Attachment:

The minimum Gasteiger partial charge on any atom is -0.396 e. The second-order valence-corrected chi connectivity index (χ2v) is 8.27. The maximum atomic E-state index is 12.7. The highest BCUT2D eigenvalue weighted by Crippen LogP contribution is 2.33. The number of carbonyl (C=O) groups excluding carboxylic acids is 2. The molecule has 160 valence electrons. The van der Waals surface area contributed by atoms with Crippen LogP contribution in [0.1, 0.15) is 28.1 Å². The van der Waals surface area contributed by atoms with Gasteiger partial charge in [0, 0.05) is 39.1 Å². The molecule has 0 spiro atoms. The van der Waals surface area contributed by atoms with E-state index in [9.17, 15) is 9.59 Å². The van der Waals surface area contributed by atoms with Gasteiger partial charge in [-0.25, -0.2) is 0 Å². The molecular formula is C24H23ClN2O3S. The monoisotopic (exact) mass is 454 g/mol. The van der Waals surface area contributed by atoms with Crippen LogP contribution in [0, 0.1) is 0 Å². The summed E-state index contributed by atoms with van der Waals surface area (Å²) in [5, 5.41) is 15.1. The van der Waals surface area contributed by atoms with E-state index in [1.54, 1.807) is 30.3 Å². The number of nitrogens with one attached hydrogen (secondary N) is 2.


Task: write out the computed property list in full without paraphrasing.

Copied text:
The minimum Gasteiger partial charge on any atom is -0.396 e. The second-order valence-corrected chi connectivity index (χ2v) is 8.27. The maximum atomic E-state index is 12.7. The highest BCUT2D eigenvalue weighted by Crippen LogP contribution is 2.33. The number of carbonyl (C=O) groups excluding carboxylic acids is 2. The molecule has 160 valence electrons. The van der Waals surface area contributed by atoms with Crippen LogP contribution in [0.1, 0.15) is 28.1 Å². The van der Waals surface area contributed by atoms with Gasteiger partial charge in [0, 0.05) is 39.1 Å². The molecule has 0 spiro atoms. The van der Waals surface area contributed by atoms with E-state index in [9.17, 15) is 9.59 Å². The van der Waals surface area contributed by atoms with Gasteiger partial charge in [-0.25, -0.2) is 0 Å². The molecular formula is C24H23ClN2O3S. The monoisotopic (exact) mass is 454 g/mol. The van der Waals surface area contributed by atoms with Crippen LogP contribution in [0, 0.1) is 0 Å². The summed E-state index contributed by atoms with van der Waals surface area (Å²) in [5, 5.41) is 15.1. The van der Waals surface area contributed by atoms with E-state index in [1.54, 1.807) is 30.3 Å². The number of nitrogens with one attached hydrogen (secondary N) is 2.